9. Property Investors are already heavily discriminated against and I am surprised any one would take the risks associated with property investing.

Take Land tax as an example

property investment Land taxLand tax is such a regressive tax that it taxes you simply for holding a property, irrespective of whether you are receiving a rental from it or whether the property has gone up in value or not.

Imagine if Share investors had to pay a tax for simply holding shares irrespective of whether they received dividends or capital growth.

Imagine if Businesses had to pay a tax simply for owning a business even if it made losses or the Business value never went up.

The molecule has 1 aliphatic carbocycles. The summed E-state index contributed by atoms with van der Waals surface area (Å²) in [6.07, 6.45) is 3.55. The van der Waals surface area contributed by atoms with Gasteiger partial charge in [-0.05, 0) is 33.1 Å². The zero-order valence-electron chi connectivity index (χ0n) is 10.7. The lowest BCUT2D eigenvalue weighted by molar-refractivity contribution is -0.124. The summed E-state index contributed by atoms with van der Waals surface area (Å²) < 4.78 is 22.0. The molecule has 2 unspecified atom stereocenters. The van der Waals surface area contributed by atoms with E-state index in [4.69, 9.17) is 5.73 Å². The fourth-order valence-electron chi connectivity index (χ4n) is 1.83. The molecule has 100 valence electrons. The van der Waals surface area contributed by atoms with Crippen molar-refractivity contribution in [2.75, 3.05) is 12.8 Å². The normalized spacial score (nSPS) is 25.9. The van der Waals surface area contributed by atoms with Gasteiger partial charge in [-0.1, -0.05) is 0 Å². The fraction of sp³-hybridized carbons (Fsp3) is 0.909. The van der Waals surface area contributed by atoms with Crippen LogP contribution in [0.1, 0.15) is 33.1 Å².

But property investors have to pay a tax called land tax just for holding a property.

And should you buy a property you have to pay a disproportionate higher rate of stamp duty when compared to other investments.

In summary:

Contrary to popular belief (usually pushed by misinformed) most property investors are not rich people getting a tax advantage over poor people.

Most property investors are ordinary Australians trying to provide a retirement asset for themselves and take extraordinary risks at times in doing so.

They should be entitled to get the same tax deductions as people who invest in shares or businesses.

Want more of this type of information?

Ed Chan


Ed is a founding partner of Chan and Naylor accountants and a leading property tax specialist. He has co-authored 3 best selling books. As a seasoned property investor he shares his unique understanding of the relationship between property investment and tax. Visit

'Property investors are the most discriminated against' have 1 comment

  1. July 9, 2015 @ 7:03 am Em

    Hear hear!